NCPA - National Center for Policy Analysis


October 13, 2005

Paired organ exchange looks promising for patients needing a kidney transplant, according to researchers from John Hopkins University. In a recent study, they found the success rates from paired organ exchange transplants comparable to other live-donor transplant rates.

Traditionally in live-donor transplants, the donor and recipient are related, either as family or friends. In a paired donation, two donor/recipient pairs who are blood type incompatible exchange donors such that both resulting transplants are compatible. Thus, donor 1 can provide an organ for recipient 2 while donor 2 provides an organ for recipient 1.

Researchers say given the success of unrelated living donor transplants in general, paired exchanges should have excellent long-term outcomes. This is great news for patients seeking a donor:

  • In 1980, a candidate on the waiting list could expect a transplant within one year; currently, more than 62,000 candidates are on the national kidney waiting list, and the average waiting time is longer than five years.
  • Annually, about 7 percent of the candidates on the waiting list die; even if all potential deceased donors became actual deceased donors, there would still be a shortage of organs.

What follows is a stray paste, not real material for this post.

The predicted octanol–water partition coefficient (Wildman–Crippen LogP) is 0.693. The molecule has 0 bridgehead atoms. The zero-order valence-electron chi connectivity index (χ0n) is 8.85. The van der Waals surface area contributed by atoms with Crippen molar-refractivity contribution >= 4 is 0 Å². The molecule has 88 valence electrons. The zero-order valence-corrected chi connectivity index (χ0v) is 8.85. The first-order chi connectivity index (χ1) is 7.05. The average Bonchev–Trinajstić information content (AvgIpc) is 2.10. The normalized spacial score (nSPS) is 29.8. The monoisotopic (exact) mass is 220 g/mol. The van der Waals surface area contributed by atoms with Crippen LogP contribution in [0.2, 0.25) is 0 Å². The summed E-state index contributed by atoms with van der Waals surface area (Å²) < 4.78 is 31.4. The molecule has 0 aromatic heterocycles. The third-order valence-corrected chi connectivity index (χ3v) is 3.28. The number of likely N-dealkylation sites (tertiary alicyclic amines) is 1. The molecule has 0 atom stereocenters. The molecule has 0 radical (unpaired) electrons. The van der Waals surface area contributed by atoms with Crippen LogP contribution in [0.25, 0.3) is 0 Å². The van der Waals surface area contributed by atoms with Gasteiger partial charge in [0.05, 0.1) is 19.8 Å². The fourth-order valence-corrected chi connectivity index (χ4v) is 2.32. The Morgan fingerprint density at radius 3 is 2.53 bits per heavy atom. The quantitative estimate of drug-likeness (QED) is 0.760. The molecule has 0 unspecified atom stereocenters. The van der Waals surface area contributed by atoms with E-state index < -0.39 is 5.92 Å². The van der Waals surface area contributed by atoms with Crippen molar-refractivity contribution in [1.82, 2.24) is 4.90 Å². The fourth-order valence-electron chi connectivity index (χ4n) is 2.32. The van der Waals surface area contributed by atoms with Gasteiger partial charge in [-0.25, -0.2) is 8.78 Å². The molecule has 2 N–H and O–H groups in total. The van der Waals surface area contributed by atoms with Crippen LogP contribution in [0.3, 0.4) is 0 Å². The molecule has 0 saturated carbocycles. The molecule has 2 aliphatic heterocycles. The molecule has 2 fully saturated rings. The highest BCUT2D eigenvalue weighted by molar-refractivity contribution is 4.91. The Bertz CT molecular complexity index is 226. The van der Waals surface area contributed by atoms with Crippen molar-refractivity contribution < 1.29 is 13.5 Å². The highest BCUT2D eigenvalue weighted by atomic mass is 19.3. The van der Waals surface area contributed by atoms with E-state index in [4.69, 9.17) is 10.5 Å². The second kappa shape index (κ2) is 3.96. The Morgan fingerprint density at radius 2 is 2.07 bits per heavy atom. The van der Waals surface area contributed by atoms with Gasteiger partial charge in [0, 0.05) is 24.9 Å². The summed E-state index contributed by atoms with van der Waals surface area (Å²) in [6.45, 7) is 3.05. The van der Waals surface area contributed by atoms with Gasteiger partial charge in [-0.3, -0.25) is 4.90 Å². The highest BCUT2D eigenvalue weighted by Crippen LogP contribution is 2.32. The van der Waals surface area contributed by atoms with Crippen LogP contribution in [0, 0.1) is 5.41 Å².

• In the John Hopkins study, a total of 22 patients received transplants through 10 paired donations including 2 triple exchanges; the patient survival rate was 100 percent.

If these results can be generalized, broader availability of paired organ exchanges to the estimated 6,000 patients with incompatible donors could result in a large expansion of the donor pool.

However, researchers say paired organ exchanges are limited due to blood type and immunologic compatibility barriers. The small number of eligible donor/recipient pairs at each center also makes finding a matched pair difficult. Researchers say regional or national matching programs would make finding pairs more probable.

Source: Robert A. Montgomery et al., "Clinical Results from Transplanting Incompatible Live Kidney Donor/Recipient Pairs Using Kidney Paired Donation," Journal of the American Medical Association, Vol. 294, No. 13, October 5, 2005; and Arthur J. Matas, and David E. R. Sutherland, "The Importance of Innovative Efforts to Increase Organ Donation," Journal of the American Medical Association, Vol. 294, No. 13, October 5, 2005.

For Montgomery text:

For Matas text:


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